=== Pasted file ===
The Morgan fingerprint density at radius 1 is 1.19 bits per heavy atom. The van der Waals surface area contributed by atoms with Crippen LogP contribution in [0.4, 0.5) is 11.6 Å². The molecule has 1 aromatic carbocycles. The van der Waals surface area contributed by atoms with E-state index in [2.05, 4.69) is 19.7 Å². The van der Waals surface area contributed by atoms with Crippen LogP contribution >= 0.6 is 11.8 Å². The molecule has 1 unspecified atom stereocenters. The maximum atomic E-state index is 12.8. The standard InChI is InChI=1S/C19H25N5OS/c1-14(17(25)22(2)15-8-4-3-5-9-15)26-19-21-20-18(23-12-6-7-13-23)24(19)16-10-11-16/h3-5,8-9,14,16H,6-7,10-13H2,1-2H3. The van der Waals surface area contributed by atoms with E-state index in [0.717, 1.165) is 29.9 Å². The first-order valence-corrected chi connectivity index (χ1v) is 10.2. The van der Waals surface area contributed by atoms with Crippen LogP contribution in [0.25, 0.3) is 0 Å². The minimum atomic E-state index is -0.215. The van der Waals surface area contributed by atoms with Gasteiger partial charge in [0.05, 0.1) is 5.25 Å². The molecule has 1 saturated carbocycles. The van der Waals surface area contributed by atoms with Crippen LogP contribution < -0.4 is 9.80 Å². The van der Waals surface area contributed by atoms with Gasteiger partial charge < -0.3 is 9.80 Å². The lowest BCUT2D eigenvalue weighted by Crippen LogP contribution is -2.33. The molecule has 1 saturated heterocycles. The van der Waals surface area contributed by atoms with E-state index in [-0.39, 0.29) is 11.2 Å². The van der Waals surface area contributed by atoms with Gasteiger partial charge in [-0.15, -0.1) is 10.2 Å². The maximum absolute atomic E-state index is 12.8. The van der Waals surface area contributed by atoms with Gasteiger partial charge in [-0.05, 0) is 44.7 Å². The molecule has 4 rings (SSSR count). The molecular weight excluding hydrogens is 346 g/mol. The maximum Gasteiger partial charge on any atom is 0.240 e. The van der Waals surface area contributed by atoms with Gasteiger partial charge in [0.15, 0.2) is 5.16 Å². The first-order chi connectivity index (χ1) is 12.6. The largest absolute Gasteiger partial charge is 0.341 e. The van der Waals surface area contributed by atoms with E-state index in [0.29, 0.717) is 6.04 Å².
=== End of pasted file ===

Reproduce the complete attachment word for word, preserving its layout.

The Morgan fingerprint density at radius 1 is 1.19 bits per heavy atom. The van der Waals surface area contributed by atoms with Crippen LogP contribution in [0.4, 0.5) is 11.6 Å². The molecule has 1 aromatic carbocycles. The van der Waals surface area contributed by atoms with E-state index in [2.05, 4.69) is 19.7 Å². The van der Waals surface area contributed by atoms with Crippen LogP contribution >= 0.6 is 11.8 Å². The molecule has 1 unspecified atom stereocenters. The maximum atomic E-state index is 12.8. The standard InChI is InChI=1S/C19H25N5OS/c1-14(17(25)22(2)15-8-4-3-5-9-15)26-19-21-20-18(23-12-6-7-13-23)24(19)16-10-11-16/h3-5,8-9,14,16H,6-7,10-13H2,1-2H3. The van der Waals surface area contributed by atoms with E-state index in [0.717, 1.165) is 29.9 Å². The first-order valence-corrected chi connectivity index (χ1v) is 10.2. The van der Waals surface area contributed by atoms with Crippen LogP contribution in [0.25, 0.3) is 0 Å². The minimum atomic E-state index is -0.215. The van der Waals surface area contributed by atoms with Gasteiger partial charge in [0.05, 0.1) is 5.25 Å². The molecule has 1 saturated carbocycles. The van der Waals surface area contributed by atoms with Crippen LogP contribution < -0.4 is 9.80 Å². The van der Waals surface area contributed by atoms with Gasteiger partial charge < -0.3 is 9.80 Å². The lowest BCUT2D eigenvalue weighted by Crippen LogP contribution is -2.33. The molecule has 1 saturated heterocycles. The van der Waals surface area contributed by atoms with E-state index in [-0.39, 0.29) is 11.2 Å². The van der Waals surface area contributed by atoms with Gasteiger partial charge in [-0.15, -0.1) is 10.2 Å². The maximum absolute atomic E-state index is 12.8. The van der Waals surface area contributed by atoms with Gasteiger partial charge in [-0.05, 0) is 44.7 Å². The molecule has 4 rings (SSSR count). The molecular weight excluding hydrogens is 346 g/mol. The maximum Gasteiger partial charge on any atom is 0.240 e. The van der Waals surface area contributed by atoms with Gasteiger partial charge in [0.15, 0.2) is 5.16 Å². The first-order chi connectivity index (χ1) is 12.6. The largest absolute Gasteiger partial charge is 0.341 e. The van der Waals surface area contributed by atoms with E-state index in [0.29, 0.717) is 6.04 Å².